The rise of the emoji

Dan

Hello and welcome to 6 Minute English – the show that brings you an interesting topic, authentic listening practice and six new items of vocabulary. I’m Dan…

Neil

And I’m Neil. We’ll be discussing the rise of those little graphics we call emojis and emoticons.

Dan

You know, I think emojis are a vital tool for communication. And actually, they’re not that new, either.

Neil

Oh really?

Dan

Well, that’s the perfect opportunity to ask this week’s question. When was the first emoticon used? Was it?

  • a) 1606
  • b) 1862
  • c) 1982

Neil

It must be 1982. I’ll go with c).

Dan

We’ll find out if you’re right or wrong later in the programme.

Neil

You know, I think we should clear one thing up before we go any further: what’s the difference between an emoticon and an emoji?

Dan

Good point. Emoticons came first. They’re the images made using normal keys on a keyboard – usually punctuation, letters and numbers. For example a colon – two dots – followed by the curved line of a close brackets is a…

Neil

A smiley face. Something you use in way too many of your emails!

Dan

Well, thanks! Whereas an emoji is something completely different. It’s an actual image. It could be a simple, yellow, smiley face; or something like a dancing lady; or even a bowl of noodles…

Neil

Ah yes, all those little images we have in our phones. But you’ll have to convince me – why do people use them so much?

Dan

Well, let’s listen to Professor Vyv Evans. He wrote a book called The Emoji Code:

INSERT

Professor Vyv Evans, Author of ‘The Emoji Code’

They enable us to express emotion and empathy in digital communication. Increasingly, what we’re finding is that digital communication is taking over from certain aspects of face-to-face interaction. In the UK today, for example, adults spend 22 hours online on average each week. One of the reasons emojis are so interesting is that they really do enable us to express our emotional selves much more effectively.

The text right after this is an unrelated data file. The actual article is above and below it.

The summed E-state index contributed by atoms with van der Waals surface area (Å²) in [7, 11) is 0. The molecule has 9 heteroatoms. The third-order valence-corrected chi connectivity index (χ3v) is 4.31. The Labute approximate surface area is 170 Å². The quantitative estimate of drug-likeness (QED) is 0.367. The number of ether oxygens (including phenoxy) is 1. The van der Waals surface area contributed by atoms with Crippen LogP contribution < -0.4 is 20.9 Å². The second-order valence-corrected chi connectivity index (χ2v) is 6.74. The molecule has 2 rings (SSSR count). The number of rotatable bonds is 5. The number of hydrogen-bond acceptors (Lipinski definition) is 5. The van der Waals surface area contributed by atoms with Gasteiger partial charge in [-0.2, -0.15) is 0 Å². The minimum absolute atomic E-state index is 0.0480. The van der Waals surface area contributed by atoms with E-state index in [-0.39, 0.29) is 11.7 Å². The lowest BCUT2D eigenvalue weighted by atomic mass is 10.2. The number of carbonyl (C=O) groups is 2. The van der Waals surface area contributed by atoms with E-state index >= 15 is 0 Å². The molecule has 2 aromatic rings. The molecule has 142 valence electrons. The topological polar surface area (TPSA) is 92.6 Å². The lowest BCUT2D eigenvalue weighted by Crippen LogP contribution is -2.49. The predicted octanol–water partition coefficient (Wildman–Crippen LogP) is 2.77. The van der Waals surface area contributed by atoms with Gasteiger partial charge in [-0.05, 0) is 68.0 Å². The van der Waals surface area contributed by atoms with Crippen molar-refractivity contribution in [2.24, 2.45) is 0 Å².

Neil

Ok so he used a very useful word – empathy. It means ‘the ability to show you understand someone else’s feelings’. Ok – tell me more Dan.

Dan

Yes – adding an emoticon can show you understand and express emotion, and show empathy – more clearly. In digital communication we lack the visual signals we have in face-to-face interaction – as he says.

Neil

Interaction, meaning ‘when people or things communicate with each other’. We can also interact with things like machines, computers and social media.

Dan

Yes, Professor Evans says 60% of information when we’re talking to each other comes from non-verbal cues.

Neil

Wow, that’s a lot. A cue is a signal that you need to do something.

Dan

For example, an actor goes on stage after their cue.

Neil

And non-verbal means ‘without using spoken language’. So, here in the studio there are lots of other non-verbal signals about how we’re feeling – non-verbal cues. For example my facial expression, my body language, the look in my eyes, Dan

Dan

There’s a glint of rage in there somewhere, Neil. Ok, so let’s apply this to digital communication. Imagine I sent you a text saying I hit my finger with a hammer – how would you respond?